Having tested a lot of programs that create, read, and update data, I now have a quick attack toolkit that I can use to test out these apps. As I do these, I’m also learning a lot about the app and generating other test ideas, but these basic quick attacks often come up with a bug or two.
1. Parse out Whitespace at Start and End
If users are entering data, it’s likely they won’t deliberately enter a space at the start or the end of the data they are entering. However, they might be copying and pasting, and if they do so, the likelihood that there is whitespace at the start or end increases.
Why does this matter? Two reasons:
- If you’re doing a comparison to check an entry already exists, the comparison might be thrown off by the presence of a space.
- Sort order: if the leading space is not stripped, the entry will often display as the first entry in an ordered list, which can look strange as the space will not be obvious and the user will wonder why entry “zebra” is showing before “aardvark.”
2. Try Duplicates
Try to create a duplicate entry and see what happens. Does the system allow it? If it does, is this a problem? If it doesn’t allow duplicates, see entry #1 of this post and put spaces before and after to see if this gets through. Try changing the case to see if a duplicate is allowed with a different case.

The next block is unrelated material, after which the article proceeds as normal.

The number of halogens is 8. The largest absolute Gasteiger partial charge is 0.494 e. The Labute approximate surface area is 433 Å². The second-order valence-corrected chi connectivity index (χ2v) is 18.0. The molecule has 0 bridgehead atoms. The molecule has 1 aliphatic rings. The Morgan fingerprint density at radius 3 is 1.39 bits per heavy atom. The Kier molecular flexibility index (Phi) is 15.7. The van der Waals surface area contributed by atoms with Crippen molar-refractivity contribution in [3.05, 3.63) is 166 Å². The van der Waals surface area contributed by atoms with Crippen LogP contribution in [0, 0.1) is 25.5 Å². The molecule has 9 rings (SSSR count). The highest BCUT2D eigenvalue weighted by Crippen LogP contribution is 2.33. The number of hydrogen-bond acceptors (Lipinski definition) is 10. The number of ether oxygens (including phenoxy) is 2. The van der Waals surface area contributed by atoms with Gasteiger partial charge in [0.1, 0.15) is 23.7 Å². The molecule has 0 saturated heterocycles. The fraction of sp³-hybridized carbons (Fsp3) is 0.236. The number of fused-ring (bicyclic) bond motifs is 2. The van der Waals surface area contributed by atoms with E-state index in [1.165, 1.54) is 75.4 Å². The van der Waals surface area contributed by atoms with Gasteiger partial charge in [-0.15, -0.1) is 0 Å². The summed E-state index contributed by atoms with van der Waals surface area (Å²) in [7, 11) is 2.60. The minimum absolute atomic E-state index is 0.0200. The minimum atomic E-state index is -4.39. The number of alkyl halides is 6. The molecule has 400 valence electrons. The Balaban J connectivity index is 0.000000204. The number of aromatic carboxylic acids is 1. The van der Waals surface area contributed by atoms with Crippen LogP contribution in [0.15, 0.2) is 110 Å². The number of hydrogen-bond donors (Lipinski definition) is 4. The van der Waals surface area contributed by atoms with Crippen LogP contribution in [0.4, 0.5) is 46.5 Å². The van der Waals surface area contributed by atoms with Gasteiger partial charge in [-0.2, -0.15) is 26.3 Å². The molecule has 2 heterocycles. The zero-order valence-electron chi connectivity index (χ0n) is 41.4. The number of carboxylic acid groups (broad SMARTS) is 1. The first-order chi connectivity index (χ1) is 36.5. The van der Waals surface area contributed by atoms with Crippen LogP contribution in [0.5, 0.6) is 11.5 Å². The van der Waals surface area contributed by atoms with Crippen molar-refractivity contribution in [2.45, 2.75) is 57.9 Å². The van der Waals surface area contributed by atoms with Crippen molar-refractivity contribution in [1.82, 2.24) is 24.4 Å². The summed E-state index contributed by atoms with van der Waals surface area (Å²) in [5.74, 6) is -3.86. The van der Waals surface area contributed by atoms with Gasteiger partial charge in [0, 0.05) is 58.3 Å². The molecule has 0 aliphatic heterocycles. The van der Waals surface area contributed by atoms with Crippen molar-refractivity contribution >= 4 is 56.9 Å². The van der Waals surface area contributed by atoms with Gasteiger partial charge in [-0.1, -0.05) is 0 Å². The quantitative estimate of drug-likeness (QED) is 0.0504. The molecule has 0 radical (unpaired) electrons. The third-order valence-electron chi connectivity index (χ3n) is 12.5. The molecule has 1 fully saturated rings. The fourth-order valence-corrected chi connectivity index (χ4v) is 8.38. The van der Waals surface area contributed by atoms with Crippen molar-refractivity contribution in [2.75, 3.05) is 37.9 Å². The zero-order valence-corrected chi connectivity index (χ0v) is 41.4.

3. Double Click
If there is a Create button, don’t simply click it. Give it a multiple click and see if several copies of the same item are created. If the UI does not allow duplicates, you might find that a double-click will send 2 copies of the same data, and you’ve found a way to bypass the duplication check.
4. Check Update Usability
Users aren’t perfect, and when creating an item they might misspell it or select the wrong item. This is when you get to test out the ‘U’ of a CRUD app—can the user easily correct their mistake?
You can also use the update function to test out the Duplication check again. The system might not allow you to create a duplicate entry, but is this check consistent and does it stop the user from changing an existing item to be a duplicate of another one?
5. Try Goldilocks Data
Remember the story of Goldilocks and the 3 Bears? Beds and porridge were too soft, too cold, too hard, too hot. Use data that is too small and too large and not just data that is just right.
6. Try Special Characters
Use character such as % and &, enter HTML commands and foreign characters, and see how they affect the system. And remember the update option—if characters are filtered when first input, are the rules used consistently on edit?
A quick overview of the app doing these will also quickly help you build up a map and understanding of the app and help you begin building up more complex scenarios and test ideas.
Looking for more ways to test? Read some of the other posts in this series:
- 9 Situations to Test the Strength of Your Mobile App
- Learning from Fairy Tales
- Bugs Don’t Take Vacations
- Adding Software Tools to My Toolbelt
- Travel Bugs
- Testing Error Conditions
- Using Tea/Coffee Breaks in your Mobile Testing
- Alternating Phone Models Per Test Cycle
- Peripherals? I’d Forgotten about Those…
- A Tester’s Consistency Checklist
- “Alarming” Problems You Should be Preventing
- Quick Tests for Your Web App
- Testing for App Consistency
- Is it a Good Story?
- Quick Attacks on CRUD Apps
- Lights, Camera, Action, Bugs!
- Follow the Data